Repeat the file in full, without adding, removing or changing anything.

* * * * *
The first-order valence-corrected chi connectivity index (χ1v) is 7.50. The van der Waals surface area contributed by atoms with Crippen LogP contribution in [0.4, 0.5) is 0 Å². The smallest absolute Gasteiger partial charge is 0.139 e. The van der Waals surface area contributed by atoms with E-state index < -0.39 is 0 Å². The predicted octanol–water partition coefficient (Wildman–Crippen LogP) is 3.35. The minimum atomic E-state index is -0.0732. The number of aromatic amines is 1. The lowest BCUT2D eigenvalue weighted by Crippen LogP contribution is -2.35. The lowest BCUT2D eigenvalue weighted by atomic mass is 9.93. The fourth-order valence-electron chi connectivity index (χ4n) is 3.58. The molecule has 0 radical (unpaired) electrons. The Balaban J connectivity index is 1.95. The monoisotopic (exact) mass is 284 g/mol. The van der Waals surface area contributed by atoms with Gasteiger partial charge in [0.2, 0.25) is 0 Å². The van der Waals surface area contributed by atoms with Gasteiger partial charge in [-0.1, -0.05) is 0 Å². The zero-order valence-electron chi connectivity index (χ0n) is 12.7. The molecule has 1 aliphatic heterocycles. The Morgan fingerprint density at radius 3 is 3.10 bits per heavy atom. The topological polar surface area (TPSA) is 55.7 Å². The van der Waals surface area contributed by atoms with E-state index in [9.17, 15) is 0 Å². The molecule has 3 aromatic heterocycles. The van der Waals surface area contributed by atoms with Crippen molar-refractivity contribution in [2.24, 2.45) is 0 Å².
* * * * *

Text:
The first-order valence-corrected chi connectivity index (χ1v) is 7.50. The van der Waals surface area contributed by atoms with Crippen LogP contribution in [0.4, 0.5) is 0 Å². The smallest absolute Gasteiger partial charge is 0.139 e. The van der Waals surface area contributed by atoms with E-state index < -0.39 is 0 Å². The predicted octanol–water partition coefficient (Wildman–Crippen LogP) is 3.35. The minimum atomic E-state index is -0.0732. The number of aromatic amines is 1. The lowest BCUT2D eigenvalue weighted by Crippen LogP contribution is -2.35. The lowest BCUT2D eigenvalue weighted by atomic mass is 9.93. The fourth-order valence-electron chi connectivity index (χ4n) is 3.58. The molecule has 0 radical (unpaired) electrons. The Balaban J connectivity index is 1.95. The monoisotopic (exact) mass is 284 g/mol. The van der Waals surface area contributed by atoms with Gasteiger partial charge in [0.2, 0.25) is 0 Å². The van der Waals surface area contributed by atoms with Gasteiger partial charge in [-0.1, -0.05) is 0 Å². The zero-order valence-electron chi connectivity index (χ0n) is 12.7. The molecule has 1 aliphatic heterocycles. The Morgan fingerprint density at radius 3 is 3.10 bits per heavy atom. The topological polar surface area (TPSA) is 55.7 Å². The van der Waals surface area contributed by atoms with E-state index in [9.17, 15) is 0 Å². The molecule has 3 aromatic heterocycles. The van der Waals surface area contributed by atoms with Crippen molar-refractivity contribution in [2.24, 2.45) is 0 Å².